The energy minimization of monomeric 1 and 2 furthermore revealed that the specific orientation of the hexyl chains in the rosettes is an intrinsic structural property of the monomers. In both regioisomers, the barbituric acid plane and the neighboring thiophene plane (T1) comprise a dihedral angle of 52–53°, which arises from the steric repulsion between one of the C=O groups of the barbituric acid and T1 (Fig. 4c,d). In 1, the adjacent thiophene plane (T2) is further twisted, including a dihedral angle of 23° between T1 and T2, which arises from the steric demand of the 3-hexyl group of T2 in order to counterbalance the twisting between the barbituric acid and T1. In contrast, the T1 and T2 planes in 2 are almost coplanar (dihedral angle = 0.8°) due to the absence of a hexyl group at the 3-position of T2. Hence, it is the twisting between the barbituric acid and T1 that is predominantly responsible for the molecular shape of 2 observed in its rosette architecture. Accordingly, this subtle conformational difference in the molecular structures, induced by the position of the side chains, should control the initial self-assembly pathways via directional hydrogen bonds.

Self-organization through solution processing

The self-organized structures of 1 and 2 via the formation of the previously discussed hydrogen-bonded assemblies were investigated by powder X-ray diffraction (PXRD) measurements on bulk samples of 1 and 2, which were obtained from solvent evaporation of their CHCl3 solutions (c = 5 mM). The bulk sample of 1 showed explicit diffraction peaks with d-spacings which can be assigned to the diffractions from the (110), (200), (210), (220), (001), (400), (420), and (421) planes of a 3D lattice (Fig. 5a). These results suggest that cyclic rosettes of 1 form a rectangular 2D lattice (space group: P21/a, lattice parameters: a = 4.9 nm, b = 4.3 nm) in the ab plane, which is complemented by the formation of one-dimensional columns along the c axis, obtained from the stacking of these rosettes with a periodic length of 1.4 nm (Fig. 5b,c)52,53,54,55. This structural periodicity might correspond to a helical pitch arising from helical stacking of the rosettes. Several diffraction peaks that could be attributed to the columnarly stacked molecules were observed in the wide-angle region (q > 15 nm−1).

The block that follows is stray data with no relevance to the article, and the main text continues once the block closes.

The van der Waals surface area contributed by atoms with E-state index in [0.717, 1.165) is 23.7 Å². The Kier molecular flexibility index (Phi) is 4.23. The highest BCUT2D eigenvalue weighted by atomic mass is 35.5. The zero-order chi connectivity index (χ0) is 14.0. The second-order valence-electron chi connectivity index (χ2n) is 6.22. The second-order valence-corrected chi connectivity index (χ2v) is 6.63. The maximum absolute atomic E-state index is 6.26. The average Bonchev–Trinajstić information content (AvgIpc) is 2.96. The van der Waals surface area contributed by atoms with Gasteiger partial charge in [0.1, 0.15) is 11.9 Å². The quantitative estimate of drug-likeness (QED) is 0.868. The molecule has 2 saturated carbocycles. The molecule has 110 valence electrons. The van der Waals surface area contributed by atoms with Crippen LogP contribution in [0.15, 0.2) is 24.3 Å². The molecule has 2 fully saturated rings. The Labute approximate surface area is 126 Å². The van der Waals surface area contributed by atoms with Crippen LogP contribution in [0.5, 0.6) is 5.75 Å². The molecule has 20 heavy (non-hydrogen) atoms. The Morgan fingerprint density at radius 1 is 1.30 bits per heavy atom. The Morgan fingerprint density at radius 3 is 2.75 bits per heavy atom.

Figure 5: Self-organized structures of 1 and 2 in the bulk.
Figure 5

(a,d) PXRD patterns of bulk samples of 1 (a) and 2 (d) at 25 °C in a glass capillary (diameter: 1.0 mm). Values in parenthesis denote Miller indices. (b,e) Molecular models of rosettes of 1 (b) and tapes of 2 (e). (c,f) Schematic representations of a proposed packing structures of 1 (c) and 2 (f) with lattice parameters. In (c), only left-handed helical columns are used to show the packing structure. As 1 does not contain a chiral center, both left- and right-handed helical columns should be formed.

The PXRD pattern of the bulk sample of 2 displayed seven peaks in the small-angle region (Fig. 5d), which could not be indexed considering usual columnar assembling motifs. Here, two sets of diffraction peaks (d-spacing of 3.44 and 1.72, as well as 1.42 and 0.71 nm) represent two different structural elements of periodicity (3.4 and 1.4 nm). Considering the presence of an additional diffraction peak with a d-spacing of 1.31 nm, these five peaks should be assigned, in order of decreasing d-spacing, to the diffractions from the (100), (200), (010), (020), and (110) planes of a 2D rectangular lattice (space group: P2m, lattice parameters: a = 3.4 nm, b = 1.4 nm). Given that the diffraction peak with a d-spacing of 0.96 nm should be attributed to a structural periodicity element along the c axis, the peak with a d-spacing of 0.57 nm should be attributed to the diffraction from the (021) plane. In light of the result from the aforementioned STM study, we would like to propose the following structure for self-organized 2 in the bulk. The lattice parameter b (1.4 nm) could feasibly be ascribed to the intermolecular distance L2 between dimeric units (Fig. 3d), suggesting that tape-like hydrogen-bonded supramolecular chains form along the b-axis (Fig. 5f). Conversely, the lattice parameter a (3.4 nm) is shorter than the width L1 (4.6 nm) of the supramolecular chains (Fig. 3d). Presumably, the supramolecular chains are packed in a slipped brick-like motif, where the oligothiophene units interdigitate each other upon stacking in direction of the c-axis (Fig. 5e,f). Similar to the case of 1, several diffraction peaks were observed in the wide-angle region (q > 15 nm−1), most likely arising from stacked oligothiophene units.

Co-organization with fullerene semiconductor